During the consultation and planning stage, your surgeon will examine your mouth cavity and visually examine the site where the implant is planned to be placed. Your surgeon will also look at dental imaging studies such as X-rays panoramic films and\or CT scan.
At this stage, the quality and quantity of the jawbone are assessed to determine if more bone is needed at this site or not. If it is all good and it has been determined that the desired location of the implant is fit, the patient can go home and return again for the surgery.
During all the surgical procedure appointments, the patient is given local anesthesia to numb the surgical areas as well as any other sedatives to comfort the patient’s stress and anxiety.
The first stage of the procedure always involves tooth extraction, I mean, what if the desired location of the dental implant still has a decayed tooth? So, in order to prepare the place of the implant for the procedure, the damaged tooth should be extracted.
It is also common to use an alveolar bone graft, additional bone, to provide a stable bone base for the implant. Then it will be allowed to heal for two to six months.
If the site of the implant has no tooth or bone loss, it will require another type of bone graft called “onlay bone graft” which is placed on the existing jawbone. This technique usually requires six or more months to heal.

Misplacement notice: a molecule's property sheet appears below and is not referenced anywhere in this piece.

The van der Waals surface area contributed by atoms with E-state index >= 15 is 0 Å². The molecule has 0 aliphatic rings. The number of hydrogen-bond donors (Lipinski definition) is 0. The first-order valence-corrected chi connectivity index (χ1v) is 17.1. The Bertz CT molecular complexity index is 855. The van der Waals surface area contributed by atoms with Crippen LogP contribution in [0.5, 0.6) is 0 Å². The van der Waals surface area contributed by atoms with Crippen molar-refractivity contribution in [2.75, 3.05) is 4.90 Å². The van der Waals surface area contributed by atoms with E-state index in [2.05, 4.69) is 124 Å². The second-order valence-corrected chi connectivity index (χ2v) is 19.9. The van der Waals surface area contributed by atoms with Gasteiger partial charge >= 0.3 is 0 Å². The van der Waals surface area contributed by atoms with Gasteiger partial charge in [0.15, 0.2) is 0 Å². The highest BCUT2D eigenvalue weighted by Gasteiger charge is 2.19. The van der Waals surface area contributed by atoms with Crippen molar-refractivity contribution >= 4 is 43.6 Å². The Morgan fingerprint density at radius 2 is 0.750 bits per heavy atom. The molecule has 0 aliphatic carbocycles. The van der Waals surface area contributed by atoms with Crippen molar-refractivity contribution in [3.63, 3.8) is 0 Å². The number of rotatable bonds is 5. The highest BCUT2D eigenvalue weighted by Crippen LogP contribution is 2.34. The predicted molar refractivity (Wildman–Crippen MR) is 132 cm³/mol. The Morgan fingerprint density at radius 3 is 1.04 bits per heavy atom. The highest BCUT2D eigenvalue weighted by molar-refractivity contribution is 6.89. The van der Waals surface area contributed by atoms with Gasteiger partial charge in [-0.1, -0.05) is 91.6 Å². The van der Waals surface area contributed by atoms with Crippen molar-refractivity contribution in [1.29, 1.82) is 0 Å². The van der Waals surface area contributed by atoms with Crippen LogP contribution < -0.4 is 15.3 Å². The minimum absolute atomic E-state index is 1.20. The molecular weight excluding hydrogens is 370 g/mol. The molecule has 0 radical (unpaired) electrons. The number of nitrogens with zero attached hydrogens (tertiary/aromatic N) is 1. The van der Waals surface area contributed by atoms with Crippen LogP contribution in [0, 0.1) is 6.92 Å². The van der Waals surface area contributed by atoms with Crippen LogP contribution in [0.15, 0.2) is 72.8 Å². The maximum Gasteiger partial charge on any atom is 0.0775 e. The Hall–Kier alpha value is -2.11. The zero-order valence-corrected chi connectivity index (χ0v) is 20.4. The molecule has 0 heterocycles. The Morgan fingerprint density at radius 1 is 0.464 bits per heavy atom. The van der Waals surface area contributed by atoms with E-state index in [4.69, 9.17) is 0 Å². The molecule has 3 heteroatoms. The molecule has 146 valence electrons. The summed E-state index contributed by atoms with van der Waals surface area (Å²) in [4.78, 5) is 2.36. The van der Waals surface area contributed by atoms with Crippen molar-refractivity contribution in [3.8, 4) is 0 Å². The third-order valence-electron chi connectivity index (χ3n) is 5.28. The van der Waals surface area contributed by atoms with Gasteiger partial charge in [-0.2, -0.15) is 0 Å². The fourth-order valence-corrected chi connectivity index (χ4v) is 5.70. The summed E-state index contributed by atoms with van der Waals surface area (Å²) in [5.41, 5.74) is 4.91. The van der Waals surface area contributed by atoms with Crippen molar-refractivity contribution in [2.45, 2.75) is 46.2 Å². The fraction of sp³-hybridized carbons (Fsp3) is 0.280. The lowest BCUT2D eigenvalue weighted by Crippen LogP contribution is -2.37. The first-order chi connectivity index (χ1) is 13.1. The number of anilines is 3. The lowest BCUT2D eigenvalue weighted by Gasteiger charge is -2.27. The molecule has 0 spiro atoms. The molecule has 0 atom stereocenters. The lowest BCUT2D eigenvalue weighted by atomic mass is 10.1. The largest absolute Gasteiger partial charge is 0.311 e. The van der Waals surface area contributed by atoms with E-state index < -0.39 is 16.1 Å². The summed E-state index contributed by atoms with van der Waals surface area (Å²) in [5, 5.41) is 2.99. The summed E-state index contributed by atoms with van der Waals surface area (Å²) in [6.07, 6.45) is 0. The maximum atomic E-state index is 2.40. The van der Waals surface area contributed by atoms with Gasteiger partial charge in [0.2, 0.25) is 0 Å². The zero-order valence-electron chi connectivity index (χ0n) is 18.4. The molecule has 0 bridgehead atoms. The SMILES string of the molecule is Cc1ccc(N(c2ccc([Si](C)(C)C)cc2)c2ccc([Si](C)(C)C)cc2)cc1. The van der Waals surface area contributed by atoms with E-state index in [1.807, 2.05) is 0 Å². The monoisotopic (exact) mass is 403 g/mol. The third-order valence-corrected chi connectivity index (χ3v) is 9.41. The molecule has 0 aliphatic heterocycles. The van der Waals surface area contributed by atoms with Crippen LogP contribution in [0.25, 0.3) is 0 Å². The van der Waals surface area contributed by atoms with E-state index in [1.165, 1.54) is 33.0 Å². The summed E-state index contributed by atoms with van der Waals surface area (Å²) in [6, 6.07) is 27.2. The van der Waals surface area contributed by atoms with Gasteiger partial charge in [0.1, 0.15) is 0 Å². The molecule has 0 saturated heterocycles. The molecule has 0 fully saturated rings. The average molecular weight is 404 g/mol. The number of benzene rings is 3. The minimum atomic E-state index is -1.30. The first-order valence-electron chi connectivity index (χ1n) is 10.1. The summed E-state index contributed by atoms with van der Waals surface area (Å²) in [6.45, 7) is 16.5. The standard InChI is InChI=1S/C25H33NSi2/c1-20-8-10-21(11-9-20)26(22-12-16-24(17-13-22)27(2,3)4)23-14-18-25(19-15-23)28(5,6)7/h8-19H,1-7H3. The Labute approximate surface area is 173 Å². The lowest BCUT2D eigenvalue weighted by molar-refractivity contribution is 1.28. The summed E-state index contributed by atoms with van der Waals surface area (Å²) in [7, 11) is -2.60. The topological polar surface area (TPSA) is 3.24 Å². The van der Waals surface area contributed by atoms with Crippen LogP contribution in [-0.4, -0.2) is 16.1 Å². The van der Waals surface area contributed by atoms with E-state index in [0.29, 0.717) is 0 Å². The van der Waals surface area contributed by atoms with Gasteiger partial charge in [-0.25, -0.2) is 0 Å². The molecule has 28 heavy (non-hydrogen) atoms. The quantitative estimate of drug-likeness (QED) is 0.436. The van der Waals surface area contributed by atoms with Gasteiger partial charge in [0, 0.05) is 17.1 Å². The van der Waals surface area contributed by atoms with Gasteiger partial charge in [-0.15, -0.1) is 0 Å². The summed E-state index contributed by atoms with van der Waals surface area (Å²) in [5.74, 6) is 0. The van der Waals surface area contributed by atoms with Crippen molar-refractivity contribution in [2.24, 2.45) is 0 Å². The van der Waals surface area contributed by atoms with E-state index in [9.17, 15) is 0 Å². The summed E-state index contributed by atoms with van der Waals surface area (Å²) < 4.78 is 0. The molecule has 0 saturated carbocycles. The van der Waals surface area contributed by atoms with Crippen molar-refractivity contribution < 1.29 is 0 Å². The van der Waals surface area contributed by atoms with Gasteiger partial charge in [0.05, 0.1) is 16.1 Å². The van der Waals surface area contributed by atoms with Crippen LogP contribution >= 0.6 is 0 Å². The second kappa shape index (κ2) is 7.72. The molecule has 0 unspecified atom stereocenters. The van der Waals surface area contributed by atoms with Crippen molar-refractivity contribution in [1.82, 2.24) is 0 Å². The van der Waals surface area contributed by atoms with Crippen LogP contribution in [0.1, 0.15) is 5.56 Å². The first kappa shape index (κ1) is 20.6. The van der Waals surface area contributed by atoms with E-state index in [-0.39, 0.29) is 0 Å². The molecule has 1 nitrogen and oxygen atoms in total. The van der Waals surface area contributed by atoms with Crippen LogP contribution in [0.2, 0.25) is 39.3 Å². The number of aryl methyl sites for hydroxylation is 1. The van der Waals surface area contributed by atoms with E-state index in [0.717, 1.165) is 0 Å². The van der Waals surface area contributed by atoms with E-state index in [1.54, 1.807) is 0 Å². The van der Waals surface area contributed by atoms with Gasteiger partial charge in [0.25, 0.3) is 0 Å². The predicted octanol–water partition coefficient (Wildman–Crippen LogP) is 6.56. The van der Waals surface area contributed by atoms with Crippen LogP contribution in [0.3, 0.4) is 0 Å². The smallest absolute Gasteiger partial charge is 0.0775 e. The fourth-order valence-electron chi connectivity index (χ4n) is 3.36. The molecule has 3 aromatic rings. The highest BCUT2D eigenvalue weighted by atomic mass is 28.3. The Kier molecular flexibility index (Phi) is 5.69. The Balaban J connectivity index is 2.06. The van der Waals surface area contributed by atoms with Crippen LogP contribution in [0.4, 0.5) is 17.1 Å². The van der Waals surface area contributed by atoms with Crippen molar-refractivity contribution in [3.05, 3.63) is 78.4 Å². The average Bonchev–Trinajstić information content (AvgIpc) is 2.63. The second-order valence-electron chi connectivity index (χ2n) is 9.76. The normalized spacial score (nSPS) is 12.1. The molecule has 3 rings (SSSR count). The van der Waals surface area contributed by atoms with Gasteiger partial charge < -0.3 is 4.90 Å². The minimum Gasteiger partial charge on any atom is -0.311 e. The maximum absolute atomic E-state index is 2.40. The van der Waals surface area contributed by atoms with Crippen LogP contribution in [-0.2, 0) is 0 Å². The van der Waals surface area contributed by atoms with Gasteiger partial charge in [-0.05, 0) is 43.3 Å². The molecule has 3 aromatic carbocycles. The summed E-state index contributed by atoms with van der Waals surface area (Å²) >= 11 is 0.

In other cases when enough bone is present, the damaged tooth can be extracted followed by the placement of the implant at the same setting. It is called an “immediate implant procedure”.
And just like any other surgery, a dental implant procedure can pose some health risks. Risks are rare though, and when they happen, they are minor and can be treated easily.
- Injury or damage to the surrounding structures such as other teeth or blood vessels.
- Infection at the implant site.
- Sinus problems if the implants placed on the upper jaw protrude into one of the sinuses cavities.
- Nerve damage can cause pain, numbing, tingling in your natural teeth, gums or lips.
So, are dental implants painful?
People who underwent dental implant procedures say that very little discomfort is experienced. They say that dental implants involve less pain than a tooth extraction.
Our role today is to answer most of your questions regarding Dental Implant. Today we have Dr. Hyun Ki Roh, who is a leading doctor at S-PLANT Dental Hospital in Seoul. He is going to discuss with us about Dental Implant from an experienced medical point of view.
What is a dental implant?
Dental implants replace damaged teeth with a titanium root and once the foundation has been stabilized, installing a crown that will act as a normal tooth.
What would happen if the patient does not do anything after removing their teeth?
Because the teeth are located in their respective places, if one is missing or lost, the overall shape and structure of the dental arch changes and dislocates. Thus, for the stability and safety of the overall teeth structure, it is best to replace the lost tooth or teeth.
How is the dental implant procedure done?
First, we surgically implant the fixture on the bone structure. Then after waiting two to three months when the implant fixture and the bone bonds we attach the prosthetic crown. In cases where the bone structure is lacking, it may take more time in order to supplement with bone grafts.